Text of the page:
For a more reasonable ecological understanding, these volumes should be covered in some way, and the only chance for this to happen is that they produce pleasure. And not a theoretical one, but one in contact with natural reality. Theoretical knowledge of any field is quite bland, barren, and I don't see how it can be done in a somewhat serious way… if there is no practical part. The direct contact, in the field, with the mushrooms, can be an impetus to try a scientific knowledge and a naturalistic-photographic presentation that will receive some meaning.
This would mean that once the routes are covered, there will be an opening towards the Subject of Fungi. Some bending with the macro lens near them, some stretching over the dry leaves to make a picture. Browsing through books ce what the hell could it be… discussions with people who could possibly bring some breath into the discussion. Anyway, I think that this subject has some potential, both ecologically-intellectually and artistically-photographically.
To somehow perceive the mysterious way in which they live their lives, how their curious colors and shapes appear, how they manifest visibly in places where you would not expect but where they were present in the substrate for a long time… how they disappear and reappear… how many and more aspects related to their habitats, intimate aspects of ecology… Their role as decomposing saprophytes, which transforms dead organic matter into less complex molecules, is essential in the circuit of matter in ecosystems; if they did not decompose the broken branches, the fallen leaves on the ground, you realize what would result.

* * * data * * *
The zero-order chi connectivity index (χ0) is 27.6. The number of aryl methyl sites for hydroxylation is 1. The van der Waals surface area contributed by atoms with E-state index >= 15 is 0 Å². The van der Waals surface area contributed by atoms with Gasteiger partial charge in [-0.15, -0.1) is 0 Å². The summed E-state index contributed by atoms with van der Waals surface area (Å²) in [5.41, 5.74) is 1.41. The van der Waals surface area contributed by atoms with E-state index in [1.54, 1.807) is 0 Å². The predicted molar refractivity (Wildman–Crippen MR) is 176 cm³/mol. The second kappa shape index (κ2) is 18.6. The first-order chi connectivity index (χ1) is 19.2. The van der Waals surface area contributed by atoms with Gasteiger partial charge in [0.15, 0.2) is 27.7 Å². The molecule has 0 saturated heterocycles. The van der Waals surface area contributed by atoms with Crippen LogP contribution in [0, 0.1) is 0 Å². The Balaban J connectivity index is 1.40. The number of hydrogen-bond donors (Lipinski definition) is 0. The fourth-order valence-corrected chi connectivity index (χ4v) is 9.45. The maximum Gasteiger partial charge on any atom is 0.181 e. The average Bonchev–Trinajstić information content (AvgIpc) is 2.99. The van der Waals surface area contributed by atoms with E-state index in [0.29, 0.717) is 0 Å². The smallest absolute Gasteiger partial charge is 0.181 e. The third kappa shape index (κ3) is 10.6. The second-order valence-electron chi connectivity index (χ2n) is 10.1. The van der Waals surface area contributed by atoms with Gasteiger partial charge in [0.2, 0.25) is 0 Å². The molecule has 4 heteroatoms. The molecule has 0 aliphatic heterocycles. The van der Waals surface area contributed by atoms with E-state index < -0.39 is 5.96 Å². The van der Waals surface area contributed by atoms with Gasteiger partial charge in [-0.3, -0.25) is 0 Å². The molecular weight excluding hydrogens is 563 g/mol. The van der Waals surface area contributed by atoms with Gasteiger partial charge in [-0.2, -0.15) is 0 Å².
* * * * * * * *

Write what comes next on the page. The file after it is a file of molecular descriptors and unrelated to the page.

And, their metabolic products can be vital to us, as is the penicillin produced by a pathetic mold that saves our lives. Poisonous mushrooms and edible mushrooms, it seems simple. But the situation is much more complex than that. There are mycorrhizal fungi that are in symbiosis with plants, including trees that could not exist without them, from oaks to pines that absorb nutrients through the hyphae of mushrooms and they provide the fungus with the substances it needs; it is interesting to think that oak could not exist without the underground fungi on which its life depends. There are fungi that are part of lichens, but also parasitic species… from those that cause cutaneous mycoses in humans to citridiomycoses that destroy populations and species of amphibians almost around the globe…
And, let's not forget the truffles served in the most luxurious restaurants . The diversity of species is amazing. Macromycete photography is a good start to the foray into mycology; micromycetes can wait.